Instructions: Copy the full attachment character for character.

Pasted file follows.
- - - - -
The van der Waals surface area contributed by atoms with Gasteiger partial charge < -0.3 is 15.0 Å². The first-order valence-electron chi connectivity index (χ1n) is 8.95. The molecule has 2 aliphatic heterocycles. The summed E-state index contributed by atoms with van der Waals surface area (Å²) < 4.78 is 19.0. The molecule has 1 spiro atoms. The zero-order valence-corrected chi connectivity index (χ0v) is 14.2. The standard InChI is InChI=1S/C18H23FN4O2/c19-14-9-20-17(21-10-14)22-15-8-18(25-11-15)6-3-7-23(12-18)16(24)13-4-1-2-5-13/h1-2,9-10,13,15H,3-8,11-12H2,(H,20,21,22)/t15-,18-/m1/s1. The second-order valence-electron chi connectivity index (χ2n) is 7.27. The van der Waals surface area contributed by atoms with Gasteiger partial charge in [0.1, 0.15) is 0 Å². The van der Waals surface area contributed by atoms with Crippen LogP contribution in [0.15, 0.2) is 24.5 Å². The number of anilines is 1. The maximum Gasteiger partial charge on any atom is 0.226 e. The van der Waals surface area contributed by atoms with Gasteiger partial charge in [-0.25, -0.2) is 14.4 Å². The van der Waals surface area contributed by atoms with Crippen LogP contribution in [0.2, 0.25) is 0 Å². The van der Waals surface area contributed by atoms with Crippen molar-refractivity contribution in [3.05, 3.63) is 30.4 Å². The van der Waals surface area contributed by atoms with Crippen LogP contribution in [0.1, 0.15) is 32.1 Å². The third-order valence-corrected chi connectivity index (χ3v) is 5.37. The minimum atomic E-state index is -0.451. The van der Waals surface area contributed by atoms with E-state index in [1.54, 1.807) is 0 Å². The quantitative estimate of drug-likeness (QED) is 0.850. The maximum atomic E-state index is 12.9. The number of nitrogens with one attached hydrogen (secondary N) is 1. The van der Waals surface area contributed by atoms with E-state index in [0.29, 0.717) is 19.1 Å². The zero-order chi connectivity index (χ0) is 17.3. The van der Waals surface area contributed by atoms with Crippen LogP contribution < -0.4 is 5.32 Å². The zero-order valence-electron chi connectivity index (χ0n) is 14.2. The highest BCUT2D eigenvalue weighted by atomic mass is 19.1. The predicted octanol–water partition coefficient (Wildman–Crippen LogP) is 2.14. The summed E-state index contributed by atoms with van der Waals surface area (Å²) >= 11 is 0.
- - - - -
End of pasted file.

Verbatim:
The van der Waals surface area contributed by atoms with Gasteiger partial charge < -0.3 is 15.0 Å². The first-order valence-electron chi connectivity index (χ1n) is 8.95. The molecule has 2 aliphatic heterocycles. The summed E-state index contributed by atoms with van der Waals surface area (Å²) < 4.78 is 19.0. The molecule has 1 spiro atoms. The zero-order valence-corrected chi connectivity index (χ0v) is 14.2. The standard InChI is InChI=1S/C18H23FN4O2/c19-14-9-20-17(21-10-14)22-15-8-18(25-11-15)6-3-7-23(12-18)16(24)13-4-1-2-5-13/h1-2,9-10,13,15H,3-8,11-12H2,(H,20,21,22)/t15-,18-/m1/s1. The second-order valence-electron chi connectivity index (χ2n) is 7.27. The van der Waals surface area contributed by atoms with Gasteiger partial charge in [0.1, 0.15) is 0 Å². The van der Waals surface area contributed by atoms with Crippen LogP contribution in [0.15, 0.2) is 24.5 Å². The number of anilines is 1. The maximum Gasteiger partial charge on any atom is 0.226 e. The van der Waals surface area contributed by atoms with Gasteiger partial charge in [-0.25, -0.2) is 14.4 Å². The van der Waals surface area contributed by atoms with Crippen LogP contribution in [0.2, 0.25) is 0 Å². The van der Waals surface area contributed by atoms with Crippen molar-refractivity contribution in [3.05, 3.63) is 30.4 Å². The van der Waals surface area contributed by atoms with Crippen LogP contribution in [0.1, 0.15) is 32.1 Å². The third-order valence-corrected chi connectivity index (χ3v) is 5.37. The minimum atomic E-state index is -0.451. The van der Waals surface area contributed by atoms with E-state index in [1.54, 1.807) is 0 Å². The quantitative estimate of drug-likeness (QED) is 0.850. The maximum atomic E-state index is 12.9. The number of nitrogens with one attached hydrogen (secondary N) is 1. The van der Waals surface area contributed by atoms with E-state index in [0.29, 0.717) is 19.1 Å². The zero-order chi connectivity index (χ0) is 17.3. The van der Waals surface area contributed by atoms with Crippen LogP contribution < -0.4 is 5.32 Å². The zero-order valence-electron chi connectivity index (χ0n) is 14.2. The highest BCUT2D eigenvalue weighted by atomic mass is 19.1. The predicted octanol–water partition coefficient (Wildman–Crippen LogP) is 2.14. The summed E-state index contributed by atoms with van der Waals surface area (Å²) >= 11 is 0.